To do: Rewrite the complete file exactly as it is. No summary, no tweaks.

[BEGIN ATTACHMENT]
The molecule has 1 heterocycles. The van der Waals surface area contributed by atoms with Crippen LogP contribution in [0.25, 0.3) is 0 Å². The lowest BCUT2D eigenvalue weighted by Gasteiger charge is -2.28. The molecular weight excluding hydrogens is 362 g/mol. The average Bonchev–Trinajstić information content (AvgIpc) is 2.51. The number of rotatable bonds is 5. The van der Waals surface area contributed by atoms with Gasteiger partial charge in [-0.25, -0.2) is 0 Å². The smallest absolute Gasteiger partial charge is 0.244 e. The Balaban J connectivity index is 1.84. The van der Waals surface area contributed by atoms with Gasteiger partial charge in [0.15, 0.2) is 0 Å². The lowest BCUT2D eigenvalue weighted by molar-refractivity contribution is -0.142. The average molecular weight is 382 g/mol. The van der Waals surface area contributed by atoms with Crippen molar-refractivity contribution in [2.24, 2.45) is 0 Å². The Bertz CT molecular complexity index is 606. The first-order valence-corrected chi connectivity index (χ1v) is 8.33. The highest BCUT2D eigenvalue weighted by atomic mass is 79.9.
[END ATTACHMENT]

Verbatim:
The molecule has 1 heterocycles. The van der Waals surface area contributed by atoms with Crippen LogP contribution in [0.25, 0.3) is 0 Å². The lowest BCUT2D eigenvalue weighted by Gasteiger charge is -2.28. The molecular weight excluding hydrogens is 362 g/mol. The average Bonchev–Trinajstić information content (AvgIpc) is 2.51. The number of rotatable bonds is 5. The van der Waals surface area contributed by atoms with Gasteiger partial charge in [-0.25, -0.2) is 0 Å². The smallest absolute Gasteiger partial charge is 0.244 e. The Balaban J connectivity index is 1.84. The van der Waals surface area contributed by atoms with Gasteiger partial charge in [0.15, 0.2) is 0 Å². The lowest BCUT2D eigenvalue weighted by molar-refractivity contribution is -0.142. The average molecular weight is 382 g/mol. The van der Waals surface area contributed by atoms with Crippen molar-refractivity contribution in [2.24, 2.45) is 0 Å². The Bertz CT molecular complexity index is 606. The first-order valence-corrected chi connectivity index (χ1v) is 8.33. The highest BCUT2D eigenvalue weighted by atomic mass is 79.9.